Daisy's brother, Albert Charles. The youngest of the family. Charlie, as he was referred to, joined the Second World War as a member of the Fort Garry Horse Tank Regiment.
Their motto was "Facta Non Verba". Deeds not Words.
L 103663 Lance Corporal Albert Charles Wright
On 26 May 1944, Charlie became a member of the 10th Canadian Armoured Regiment.
He found himself fighting in Normandy, other areas of France, Belgium, and Holland. At one point, he was billeted by a family in Nijmegen, Netherlands and made those people friends for the rest of his life.
His job was to load the main gun of the Sherman tank and the machine gun in the turret. As well, he operated the radio. He was a member of the reinforcement group that departed Portsmouth, England on 2 July 1944. They landed in Normandy on July 4th where the Fort Garry Horse was involved in the battle for Carpiquet, just south of Caen.
While there, he was transferred to the 25th Canadian Armoured Delivery Regiment from 25 July to 30 July 1944 and again from 31 August to 27 September 1944. This could have either been because of a surplus of personnel at the the front-line unit or perhaps he needed a rest from the rigours of the front-line duties.
on 16 July 1945, he was promoted to the rank of Lance Corporal.
On 13 September 1945, after the German surrender, Charlie was in Holland when he was awarded the 1939 - 1495 Star and the France and Germany Star.
It is said that Charlie avoided disaster on two separate occasions. Once he and the men from his team were out taking a break when the tank was shelled, narrowly missing them all. The second time, Charlie was away from the vehicle having a cigarette when it was shelled again and two of his team were killed.
While Charlie was in Britain, Ron and Charlie went to the Llan Ely Hospital to visit Violet Jones, a life-long friend of Ron's. Violet was working as a nurse and Ron introduced her to Charlie. The romance was short but sweet and Charlie married Violet on Saturday, 15 June 1946 at St. Martin's Church in Caerphilly, Wales with the presence of Daisy and Ron.
Charlie remained with the military in Canada for years afterward. Upon their return to Canada and settled for a short time in Calgary, Alberta. In 1957, Charlie was stationed in Edmonton, Alberta for one year before being posted to Kingston Ontario.
In 1971 he accepted a posting to Penhold, Alberta. While there, he made his final home nearby in Red Deer, Alberta.
He passed away in 1987 and his loving wife Violet passed away in 1989.
Violet in her nurse uniform.
A young Violet at home.
Violet in later years.
Charlie and Violet start their family.
A young Violet at home.
Charlie sharing a laugh with his sister Daisy.
To tell the truth, I do not know if Charlie was involved in the Doetinchem campaign in any way but it tells a lot about the kind of people the Fort Garry Regiments were made of and the honor they displayed. It made me proud to know that my uncle Charlie was a member of a regiment such as this. What they did for the people of the town afterward was incredibly heartwarming and warrants mention and recognition.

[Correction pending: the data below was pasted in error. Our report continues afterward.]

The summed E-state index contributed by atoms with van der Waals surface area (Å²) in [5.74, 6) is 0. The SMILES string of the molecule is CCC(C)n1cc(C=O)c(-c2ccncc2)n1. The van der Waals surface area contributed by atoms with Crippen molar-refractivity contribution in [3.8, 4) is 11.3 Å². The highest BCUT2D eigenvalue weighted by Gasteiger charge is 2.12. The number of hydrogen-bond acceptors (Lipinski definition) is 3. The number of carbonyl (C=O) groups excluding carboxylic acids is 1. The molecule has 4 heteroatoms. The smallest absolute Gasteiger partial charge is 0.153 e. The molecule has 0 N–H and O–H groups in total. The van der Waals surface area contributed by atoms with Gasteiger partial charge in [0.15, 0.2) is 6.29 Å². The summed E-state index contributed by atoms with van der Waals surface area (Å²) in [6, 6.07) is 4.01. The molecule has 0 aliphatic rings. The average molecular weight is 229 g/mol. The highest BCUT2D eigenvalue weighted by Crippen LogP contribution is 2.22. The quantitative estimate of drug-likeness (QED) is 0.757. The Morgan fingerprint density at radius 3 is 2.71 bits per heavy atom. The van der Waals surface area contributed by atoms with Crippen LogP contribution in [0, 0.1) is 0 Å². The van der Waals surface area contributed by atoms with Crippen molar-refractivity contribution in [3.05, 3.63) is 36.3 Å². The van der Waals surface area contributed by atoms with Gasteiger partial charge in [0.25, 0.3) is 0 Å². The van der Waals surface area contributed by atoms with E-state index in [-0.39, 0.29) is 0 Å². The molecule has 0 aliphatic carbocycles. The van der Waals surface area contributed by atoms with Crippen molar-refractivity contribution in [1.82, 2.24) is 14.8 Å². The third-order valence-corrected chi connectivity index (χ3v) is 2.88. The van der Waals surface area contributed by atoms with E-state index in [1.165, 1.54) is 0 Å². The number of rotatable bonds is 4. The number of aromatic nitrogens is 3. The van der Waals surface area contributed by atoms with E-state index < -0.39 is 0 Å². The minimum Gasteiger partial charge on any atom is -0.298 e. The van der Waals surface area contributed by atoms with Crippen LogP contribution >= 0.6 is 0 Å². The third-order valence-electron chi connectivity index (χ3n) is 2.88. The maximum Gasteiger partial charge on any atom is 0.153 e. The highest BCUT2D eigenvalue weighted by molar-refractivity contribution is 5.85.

The Fort Garry Horse Regiment was in Oldenham when the war came to an end. They were accepting the last of the German soldiers from the area who were surrendering. They then moved back to Doetinchem for a period of time before being mobilized back to Canada. During this time, they busied themselves in road repairs and getting the town back in shape, much as it had been before the German occupation.
In return, the townspeople showed their gratitude by the construction of a monument named 'Canada Park'.
The inscription on a brass plate mounted on the side of the tank reads; "Deze tank van het 10de Canadese pantserregiment (Fort Garry Horse) had eed aandeel in de bevrijding van Doetinchem in april 1945."
This translates to: "This tank of the 10th Canadian armored regiment (Fort Garry Horse) had oath share in the liberation of Doetinchem in April 1945."
A post from Charlie's granddaughter Dawn on Remembrance Day 2016
Every year on this day of Remembrance, so many of us reflect on the sacrifices that past generations made for the life we are blessed with. I wonder if my grandparents could have ever known how their actions contributed to the freedoms we often take for granted in our daily lives.
From out of the ashes of one of our darkest times in history, a soldier in the Canadian Army, Cpl. Albert Charles Wright and his wife Violet (nee Jones), a nurse who drove ambulance for the British Forces, married and began a new life with the freedom that was awarded to those who survived due to an immeasurable loss to countless others. They have left a legacy of family, having 3 children, 7 grandchildren, 13 great grandchildren and 4 great great grandchildren, all of whom they did and would have loved.
Though the scars of war never completely healed, they were an example of what humanity should be...kind, honest, charitable and forgiving. Every year on this day, I am filled with a sense of pride for the people they were but also feel such a broken heart at the loss of them in my life. I thank them for the sacrifices they made, the perseverance it took to overcome the obstacles they faced and the love they had to carry on. I love you Gram and Gramps and miss you like I did on the days each of you passed away.